I just don’t have enough rage in me to get worked up about a backup catcher. It’s a curse.

I am a forever sucker for self-deprecating humor, so that was my favorite sign of the college football weekend. The world would be a much better place if more of us could laugh at ourselves.

I know I’m in the minority, but I’m glad they’re doing it. The short-term effect is that the game is choppier, with too many fouls and free throws. But the long-term effect will be good.

College basketball needed a change. If you watched the games last year, you know this. Strength became more important than skill and athleticism. I believe the refs are making a bit of a statement right now, like the parent who tries to correct a bratty kid’s behavior by going extremely strict. Over time, you stop grounding the kid every time he steals an extra cookie so long as he stops cursing at the dinner table.

I think that’s what’s going to happen this year in college basketball. The players will adjust, and the result — let’s see what it looks like in February — will be a better game to watch.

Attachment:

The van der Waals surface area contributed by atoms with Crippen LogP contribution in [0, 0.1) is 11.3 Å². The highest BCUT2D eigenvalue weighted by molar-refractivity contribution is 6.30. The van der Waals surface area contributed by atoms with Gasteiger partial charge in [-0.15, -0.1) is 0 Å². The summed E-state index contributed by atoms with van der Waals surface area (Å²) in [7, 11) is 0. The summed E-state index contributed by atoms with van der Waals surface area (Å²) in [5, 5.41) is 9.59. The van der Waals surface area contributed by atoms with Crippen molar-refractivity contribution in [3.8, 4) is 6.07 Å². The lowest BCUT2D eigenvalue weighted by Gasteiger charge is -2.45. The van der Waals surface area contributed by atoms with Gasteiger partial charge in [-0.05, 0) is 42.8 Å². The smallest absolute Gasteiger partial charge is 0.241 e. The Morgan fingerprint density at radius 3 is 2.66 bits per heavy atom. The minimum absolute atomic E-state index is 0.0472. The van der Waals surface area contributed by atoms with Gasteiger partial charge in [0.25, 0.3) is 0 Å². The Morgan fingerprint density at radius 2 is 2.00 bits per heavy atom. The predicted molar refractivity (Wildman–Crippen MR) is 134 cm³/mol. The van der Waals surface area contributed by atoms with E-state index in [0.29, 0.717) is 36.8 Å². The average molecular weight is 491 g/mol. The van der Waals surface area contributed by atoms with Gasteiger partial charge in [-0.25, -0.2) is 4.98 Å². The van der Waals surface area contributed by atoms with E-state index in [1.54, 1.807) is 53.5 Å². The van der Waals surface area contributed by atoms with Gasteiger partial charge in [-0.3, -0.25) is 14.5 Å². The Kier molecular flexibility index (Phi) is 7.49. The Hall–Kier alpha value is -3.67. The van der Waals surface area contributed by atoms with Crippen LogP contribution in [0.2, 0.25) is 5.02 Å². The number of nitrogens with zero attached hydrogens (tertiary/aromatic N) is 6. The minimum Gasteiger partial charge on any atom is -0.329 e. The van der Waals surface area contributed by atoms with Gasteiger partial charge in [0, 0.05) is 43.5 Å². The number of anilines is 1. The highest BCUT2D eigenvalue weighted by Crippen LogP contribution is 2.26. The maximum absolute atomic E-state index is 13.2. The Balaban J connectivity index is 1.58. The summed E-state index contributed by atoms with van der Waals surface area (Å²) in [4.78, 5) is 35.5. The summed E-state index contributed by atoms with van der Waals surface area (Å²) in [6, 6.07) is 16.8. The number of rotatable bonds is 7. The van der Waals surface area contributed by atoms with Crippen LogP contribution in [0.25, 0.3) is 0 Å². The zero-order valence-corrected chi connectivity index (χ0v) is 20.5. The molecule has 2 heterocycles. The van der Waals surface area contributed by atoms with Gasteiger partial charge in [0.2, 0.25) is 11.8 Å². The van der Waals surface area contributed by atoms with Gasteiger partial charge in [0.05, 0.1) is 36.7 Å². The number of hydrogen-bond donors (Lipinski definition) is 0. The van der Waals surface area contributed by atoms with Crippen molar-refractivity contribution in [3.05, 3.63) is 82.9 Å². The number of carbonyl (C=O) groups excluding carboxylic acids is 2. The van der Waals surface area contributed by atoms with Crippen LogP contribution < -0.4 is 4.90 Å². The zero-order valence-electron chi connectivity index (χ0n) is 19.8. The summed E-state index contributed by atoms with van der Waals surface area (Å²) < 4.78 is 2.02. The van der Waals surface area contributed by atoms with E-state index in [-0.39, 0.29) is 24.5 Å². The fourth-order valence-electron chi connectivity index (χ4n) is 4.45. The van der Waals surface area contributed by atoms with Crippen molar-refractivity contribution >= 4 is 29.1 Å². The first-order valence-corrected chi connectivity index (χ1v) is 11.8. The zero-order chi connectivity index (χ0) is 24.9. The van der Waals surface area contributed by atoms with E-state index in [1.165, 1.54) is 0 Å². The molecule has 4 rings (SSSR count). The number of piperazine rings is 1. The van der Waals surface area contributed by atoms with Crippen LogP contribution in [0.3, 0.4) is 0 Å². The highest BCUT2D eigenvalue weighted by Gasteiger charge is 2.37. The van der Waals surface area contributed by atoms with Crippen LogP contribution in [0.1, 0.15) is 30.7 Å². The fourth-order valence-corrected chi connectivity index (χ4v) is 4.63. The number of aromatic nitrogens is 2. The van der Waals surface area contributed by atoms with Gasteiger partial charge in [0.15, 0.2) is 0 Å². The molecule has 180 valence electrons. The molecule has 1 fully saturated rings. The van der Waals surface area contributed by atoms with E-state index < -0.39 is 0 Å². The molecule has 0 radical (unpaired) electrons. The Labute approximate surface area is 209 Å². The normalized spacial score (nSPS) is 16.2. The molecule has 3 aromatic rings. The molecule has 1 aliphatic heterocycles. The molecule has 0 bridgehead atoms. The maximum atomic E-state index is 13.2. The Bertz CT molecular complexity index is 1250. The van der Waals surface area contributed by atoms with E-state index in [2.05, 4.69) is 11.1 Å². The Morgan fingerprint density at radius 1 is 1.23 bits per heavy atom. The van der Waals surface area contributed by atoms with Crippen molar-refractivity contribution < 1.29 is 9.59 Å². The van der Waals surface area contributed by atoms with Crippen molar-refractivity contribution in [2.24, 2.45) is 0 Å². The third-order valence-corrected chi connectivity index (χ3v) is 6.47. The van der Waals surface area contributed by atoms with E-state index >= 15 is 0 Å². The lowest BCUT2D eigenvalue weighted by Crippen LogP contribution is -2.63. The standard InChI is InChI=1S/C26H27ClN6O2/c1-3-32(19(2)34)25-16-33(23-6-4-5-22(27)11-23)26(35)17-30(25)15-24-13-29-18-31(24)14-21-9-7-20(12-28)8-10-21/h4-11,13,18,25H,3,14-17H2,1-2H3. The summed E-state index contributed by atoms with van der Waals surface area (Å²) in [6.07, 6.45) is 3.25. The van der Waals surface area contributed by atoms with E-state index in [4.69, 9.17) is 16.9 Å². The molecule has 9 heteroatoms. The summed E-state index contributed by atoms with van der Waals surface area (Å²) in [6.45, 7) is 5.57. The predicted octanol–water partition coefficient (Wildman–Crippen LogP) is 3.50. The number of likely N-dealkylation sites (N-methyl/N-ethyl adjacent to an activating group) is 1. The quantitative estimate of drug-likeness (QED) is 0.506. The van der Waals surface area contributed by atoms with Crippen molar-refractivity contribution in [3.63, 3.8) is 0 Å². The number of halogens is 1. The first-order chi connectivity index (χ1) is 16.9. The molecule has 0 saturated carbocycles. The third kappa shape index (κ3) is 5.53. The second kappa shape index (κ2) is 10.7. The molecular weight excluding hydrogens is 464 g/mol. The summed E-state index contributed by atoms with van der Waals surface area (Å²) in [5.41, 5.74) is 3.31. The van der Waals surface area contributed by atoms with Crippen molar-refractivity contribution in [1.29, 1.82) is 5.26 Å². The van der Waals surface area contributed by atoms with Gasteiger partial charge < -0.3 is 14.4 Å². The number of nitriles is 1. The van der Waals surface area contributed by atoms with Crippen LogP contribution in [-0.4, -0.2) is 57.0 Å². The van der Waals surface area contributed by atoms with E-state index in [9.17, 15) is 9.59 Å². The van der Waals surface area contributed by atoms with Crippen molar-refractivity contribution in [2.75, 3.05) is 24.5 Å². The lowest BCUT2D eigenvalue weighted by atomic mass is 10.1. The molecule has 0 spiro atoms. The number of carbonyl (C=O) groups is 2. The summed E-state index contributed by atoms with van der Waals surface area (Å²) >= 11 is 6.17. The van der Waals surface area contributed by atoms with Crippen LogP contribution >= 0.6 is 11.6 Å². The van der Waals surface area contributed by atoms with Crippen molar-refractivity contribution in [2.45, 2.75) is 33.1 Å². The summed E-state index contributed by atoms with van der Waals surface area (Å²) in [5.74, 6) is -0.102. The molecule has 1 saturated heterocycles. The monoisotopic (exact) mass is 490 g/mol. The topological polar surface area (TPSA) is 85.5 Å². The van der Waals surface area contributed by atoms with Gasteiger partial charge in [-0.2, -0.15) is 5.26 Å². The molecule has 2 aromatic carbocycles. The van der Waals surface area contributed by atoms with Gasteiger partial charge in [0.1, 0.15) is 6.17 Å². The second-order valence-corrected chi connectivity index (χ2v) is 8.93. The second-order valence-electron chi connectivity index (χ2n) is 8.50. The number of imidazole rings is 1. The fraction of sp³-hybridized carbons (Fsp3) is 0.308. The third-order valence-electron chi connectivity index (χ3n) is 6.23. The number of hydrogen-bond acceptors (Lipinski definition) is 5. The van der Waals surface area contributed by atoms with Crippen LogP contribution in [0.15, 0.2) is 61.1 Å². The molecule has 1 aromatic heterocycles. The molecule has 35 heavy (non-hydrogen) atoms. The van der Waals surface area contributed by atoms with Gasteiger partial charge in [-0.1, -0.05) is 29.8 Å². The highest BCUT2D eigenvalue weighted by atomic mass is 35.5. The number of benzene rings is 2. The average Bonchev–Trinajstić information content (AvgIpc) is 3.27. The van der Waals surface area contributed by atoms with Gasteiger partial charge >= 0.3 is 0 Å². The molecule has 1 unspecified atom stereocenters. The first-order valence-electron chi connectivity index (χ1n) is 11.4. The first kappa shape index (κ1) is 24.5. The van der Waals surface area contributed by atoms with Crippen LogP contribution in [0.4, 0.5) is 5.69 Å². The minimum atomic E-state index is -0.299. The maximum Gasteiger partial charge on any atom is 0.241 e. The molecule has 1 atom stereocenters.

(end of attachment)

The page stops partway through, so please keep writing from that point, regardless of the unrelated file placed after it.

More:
I still want this rule to be adopted, though: no matter how set the defender is, if the offensive player dunks, it can never be called a charge. Ever.

If we want to oversimplify — and a few thousand words into this thing, let’s oversimplify — the Wildcats need to stop the run. Oklahoma’s a hard team to figure. Very inconsistent. Only beat West Virginia by nine at home, and TCU by three. Blown out by Texas, and outclassed by Baylor. But also won by two touchdowns at Notre Dame, and looked a bit more like Oklahoma last week against Iowa State.

But this is a game K-State can win, probably even a game it should win. The Wildcats are the league’s hottest team. I’ll say 59 percent.

I was as critical of Pioli as anyone, but I do think that if you’re a Chiefs fan who thinks of Pioli in the same way you think of Lin Elliott, then this season is a dream for you.